Pregnancy – when and why should I see an osteopath?

A pregnant woman undergoes many changes during her journey towards having a baby. These changes can be postural, hormonal, emotional, functional or even a simple change to the type of shoes you now happily justify wearing.

Each experience of pregnancy is different and thus an osteopathic approach to pregnancy will always be a tailored to the mother, her baby, and her current state of being.

An osteopathic approach is to support the body through it’s changes and address any aches, pains or restrictions that may arise. Osteopaths recognise that the structure and function of the body intimately rely on each other and thus treatment is focused on maintaining balance through the body, especially the pelvis, and also maintaining freedom of joints, ligaments and muscles to be able the body to be able to perform to it’s usual capacity as much as possible.

Some common complaints during pregnancy are explained below. These can arise due to both mechanical and hormonal factors.

Rib and upper back strains

To make room for the growing foetus, abdominal contents are displaced upwards and outwards. This can push directly against the ribs and also places stress on the diaphragm muscle. The diaphragm is a large dome-shaped muscle, which attaches to the lumbar spine (low back) and lower six ribs, and is the major muscle responsible for breathing (see previous blog). This can lead to rib or back pain and/or shortness of breath, especially later in the pregnancy. Osteopathic treatment here aims to increase rib and back range of motion and release the diaphragm and intercostal muscles.

Heartburn

Heartburn is also a common complaint in pregnancy. This can occur from mechanical and hormonal reasons. Pressure pushing up against the diaphragm and the stomach can cause pressure on the sphincter of the stomach. Similarly, a hormone called progesterone is released which causes relaxation of this muscle. This can lead to stomach contents moving up into the oesophagus and causing heartburn and reflux.

Pelvic Pain

Postural changes develop as the baby grows, causing the woman’s center of gravity to move forward and thus may demand more from muscles to adequately control your posture, gait or other functional movements.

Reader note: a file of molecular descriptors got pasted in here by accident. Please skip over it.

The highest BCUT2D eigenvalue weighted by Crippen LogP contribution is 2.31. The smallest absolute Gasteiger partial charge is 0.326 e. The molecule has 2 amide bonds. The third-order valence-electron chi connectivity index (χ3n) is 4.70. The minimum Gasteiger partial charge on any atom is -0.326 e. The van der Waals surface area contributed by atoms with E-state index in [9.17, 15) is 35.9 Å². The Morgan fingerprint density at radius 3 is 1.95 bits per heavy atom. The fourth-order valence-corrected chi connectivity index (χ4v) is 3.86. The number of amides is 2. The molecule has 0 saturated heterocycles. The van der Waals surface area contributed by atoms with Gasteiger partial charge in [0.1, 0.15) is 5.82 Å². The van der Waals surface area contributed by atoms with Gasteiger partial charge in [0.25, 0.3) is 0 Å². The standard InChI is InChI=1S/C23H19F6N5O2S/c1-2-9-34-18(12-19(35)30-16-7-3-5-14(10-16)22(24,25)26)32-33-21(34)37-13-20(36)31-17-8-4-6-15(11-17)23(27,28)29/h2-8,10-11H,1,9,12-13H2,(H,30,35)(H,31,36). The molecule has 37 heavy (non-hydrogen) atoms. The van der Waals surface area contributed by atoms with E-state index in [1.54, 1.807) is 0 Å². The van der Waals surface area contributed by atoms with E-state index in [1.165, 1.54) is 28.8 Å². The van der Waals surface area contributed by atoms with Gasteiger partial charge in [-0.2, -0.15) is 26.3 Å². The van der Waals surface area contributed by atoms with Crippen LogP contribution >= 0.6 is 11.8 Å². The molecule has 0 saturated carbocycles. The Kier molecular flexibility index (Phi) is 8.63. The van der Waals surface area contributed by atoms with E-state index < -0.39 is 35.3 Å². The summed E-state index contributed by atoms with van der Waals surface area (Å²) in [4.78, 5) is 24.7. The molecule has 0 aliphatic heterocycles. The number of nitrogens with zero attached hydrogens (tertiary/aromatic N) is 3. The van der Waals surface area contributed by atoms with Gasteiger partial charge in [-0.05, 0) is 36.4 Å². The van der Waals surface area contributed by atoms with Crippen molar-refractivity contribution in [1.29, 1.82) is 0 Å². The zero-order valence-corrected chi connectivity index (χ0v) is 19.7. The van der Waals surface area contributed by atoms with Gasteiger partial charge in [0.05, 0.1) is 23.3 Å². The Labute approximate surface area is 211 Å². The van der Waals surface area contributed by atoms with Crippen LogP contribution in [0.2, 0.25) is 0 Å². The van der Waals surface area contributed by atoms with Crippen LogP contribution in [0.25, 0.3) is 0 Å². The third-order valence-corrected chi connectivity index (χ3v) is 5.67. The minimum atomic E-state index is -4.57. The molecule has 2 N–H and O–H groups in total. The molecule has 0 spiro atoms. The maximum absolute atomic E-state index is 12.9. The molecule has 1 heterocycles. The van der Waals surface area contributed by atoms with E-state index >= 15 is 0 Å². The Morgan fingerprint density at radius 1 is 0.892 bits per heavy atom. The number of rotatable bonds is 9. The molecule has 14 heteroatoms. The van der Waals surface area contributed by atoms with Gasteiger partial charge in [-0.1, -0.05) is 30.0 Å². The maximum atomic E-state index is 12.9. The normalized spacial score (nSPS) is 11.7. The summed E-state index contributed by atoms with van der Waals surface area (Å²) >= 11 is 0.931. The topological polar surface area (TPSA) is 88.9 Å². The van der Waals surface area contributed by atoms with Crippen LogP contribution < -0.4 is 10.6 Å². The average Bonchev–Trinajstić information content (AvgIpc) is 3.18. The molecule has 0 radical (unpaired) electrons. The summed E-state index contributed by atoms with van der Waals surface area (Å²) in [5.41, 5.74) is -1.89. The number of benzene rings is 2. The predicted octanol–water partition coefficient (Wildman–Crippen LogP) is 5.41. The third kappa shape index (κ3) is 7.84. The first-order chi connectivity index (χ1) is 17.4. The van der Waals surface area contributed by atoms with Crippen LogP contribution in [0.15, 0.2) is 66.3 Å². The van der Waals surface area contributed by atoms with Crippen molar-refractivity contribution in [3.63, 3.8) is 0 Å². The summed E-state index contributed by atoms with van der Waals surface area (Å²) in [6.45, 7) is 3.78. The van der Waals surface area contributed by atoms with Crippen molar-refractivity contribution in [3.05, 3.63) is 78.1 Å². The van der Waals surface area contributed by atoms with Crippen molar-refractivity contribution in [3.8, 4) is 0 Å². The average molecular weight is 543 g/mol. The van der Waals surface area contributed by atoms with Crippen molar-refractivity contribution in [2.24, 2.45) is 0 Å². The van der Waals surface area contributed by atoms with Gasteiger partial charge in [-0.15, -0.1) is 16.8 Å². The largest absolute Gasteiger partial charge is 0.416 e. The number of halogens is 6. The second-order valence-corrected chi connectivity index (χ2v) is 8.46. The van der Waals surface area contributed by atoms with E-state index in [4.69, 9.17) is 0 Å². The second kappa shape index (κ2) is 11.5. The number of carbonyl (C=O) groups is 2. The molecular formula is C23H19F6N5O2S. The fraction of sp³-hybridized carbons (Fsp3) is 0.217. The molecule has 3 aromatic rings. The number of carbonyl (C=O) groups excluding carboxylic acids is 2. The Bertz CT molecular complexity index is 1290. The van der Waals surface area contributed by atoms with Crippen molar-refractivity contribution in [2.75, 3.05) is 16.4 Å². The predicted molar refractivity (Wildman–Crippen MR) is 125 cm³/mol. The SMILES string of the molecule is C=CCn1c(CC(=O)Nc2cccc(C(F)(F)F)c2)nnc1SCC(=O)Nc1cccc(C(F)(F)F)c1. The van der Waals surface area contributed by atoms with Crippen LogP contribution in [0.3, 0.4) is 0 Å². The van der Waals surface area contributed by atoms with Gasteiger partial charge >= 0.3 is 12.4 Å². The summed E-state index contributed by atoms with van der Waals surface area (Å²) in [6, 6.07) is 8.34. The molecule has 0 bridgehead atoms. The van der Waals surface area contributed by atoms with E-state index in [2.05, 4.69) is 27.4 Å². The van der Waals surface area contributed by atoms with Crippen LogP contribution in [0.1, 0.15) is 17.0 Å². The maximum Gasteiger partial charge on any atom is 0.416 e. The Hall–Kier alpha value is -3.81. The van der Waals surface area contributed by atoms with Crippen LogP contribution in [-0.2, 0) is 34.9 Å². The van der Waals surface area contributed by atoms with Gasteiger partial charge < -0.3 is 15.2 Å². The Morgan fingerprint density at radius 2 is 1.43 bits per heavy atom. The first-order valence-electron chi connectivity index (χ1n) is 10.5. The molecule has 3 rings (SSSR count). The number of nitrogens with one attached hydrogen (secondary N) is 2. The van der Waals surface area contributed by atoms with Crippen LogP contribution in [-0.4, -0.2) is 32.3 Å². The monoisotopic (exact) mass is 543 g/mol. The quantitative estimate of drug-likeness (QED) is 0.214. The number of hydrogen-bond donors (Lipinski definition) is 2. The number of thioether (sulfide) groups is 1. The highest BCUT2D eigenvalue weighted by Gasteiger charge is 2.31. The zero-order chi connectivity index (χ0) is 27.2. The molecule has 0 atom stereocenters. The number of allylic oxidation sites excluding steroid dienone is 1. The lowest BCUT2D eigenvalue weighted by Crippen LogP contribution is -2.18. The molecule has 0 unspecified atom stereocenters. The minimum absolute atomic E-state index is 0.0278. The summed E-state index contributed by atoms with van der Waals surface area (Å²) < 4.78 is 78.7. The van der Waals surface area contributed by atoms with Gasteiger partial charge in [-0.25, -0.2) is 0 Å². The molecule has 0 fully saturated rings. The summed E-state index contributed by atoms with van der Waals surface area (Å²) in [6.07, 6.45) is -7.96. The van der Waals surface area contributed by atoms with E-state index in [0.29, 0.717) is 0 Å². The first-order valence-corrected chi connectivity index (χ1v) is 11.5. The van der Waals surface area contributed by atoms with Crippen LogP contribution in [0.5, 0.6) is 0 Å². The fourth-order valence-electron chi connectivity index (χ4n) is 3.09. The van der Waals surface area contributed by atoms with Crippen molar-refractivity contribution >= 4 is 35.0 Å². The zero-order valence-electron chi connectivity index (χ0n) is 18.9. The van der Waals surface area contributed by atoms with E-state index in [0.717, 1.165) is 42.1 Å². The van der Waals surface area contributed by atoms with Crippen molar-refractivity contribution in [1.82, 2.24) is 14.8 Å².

The body also releases a hormone called relaxin, which causes the ligaments in the body to become more flexible and lax in preparation for childbirth. It is important to remember that this is a naturally occurring phenomenon and treatment and exercise should be around supporting this change and not necessarily trying to counteract it.

Pelvic Girdle Pain (PGP) is pain of the joints, ligaments or muscles, which make up the pelvic girdle. The pelvis is complex as it is the connection between the legs and torso, it allows for gross movement and also stability. Pain can occur at the back through the sacroiliac joints, at the front through the symphysis pubis, and also in the coccyx, low back, groin or hip regions. Both the mechanical and hormonal changes affecting the pelvis can lead to excessive stress and pain is often an indication that the body is not adequately coping with the changes. Osteopaths assess for restrictions and imbalances through the pelvis and associated areas. It is very important that a woman’s pelvis is balanced and free of restrictions to support the change in mechanical and hormonal stress it has to undergo. Think of it like preparing for a sporting event – a mobile and pain free body will usually be more comfortable and perform better!

Post partum PGP can often occur due to pre-existing restrictions through the pelvis, ongoing relaxin release during breast feeding, and also the pressures and strains, which are put on the pelvis and pelvic floor muscles during childbirth.

Carpal Tunnel

During pregnancy, a woman experiences increased fluid retention throughout the body. This happens at a cellular level, and can be seen in various ways. Carpal Tunnel Syndrome occurs when fluid collects around the wrist and puts pressure on the median nerve, which runs down to the hand. Symptoms include numbness and tingling in the thumb and middle three fingers, visible swelling, and potentially weakness of the hand especially to grip. This usually resolves a few moths after the birth when fluid levels readjust. Osteopathic treatment promotes blood flow and fluid drainage of the wrist, arm and will also assess the neck and shoulder girdle to address any other causative factors.

Swollen Feet

Various factors contribute to foot and ankle swelling during pregnancy. As discussed above, fluid retention occurring during pregnancy can lead to swollen feet. Also, your growing uterus puts pressure on your abdomen and the large veins of the body, which can alter the return of blood to your heart. Osteopaths will treat the pelvis, low back and lower limb for any restrictions to encourage blood flow and fluid drainage.

Each pregnancy is different and thus each management plan should also be tailored to the individual. Osteopathic treatments are encouraged for both symptomatic and preventative approaches – to ease pain, to support the body through its changes, and to prepare the mother for childbirth.

2019-07-04T17:17:31+00:00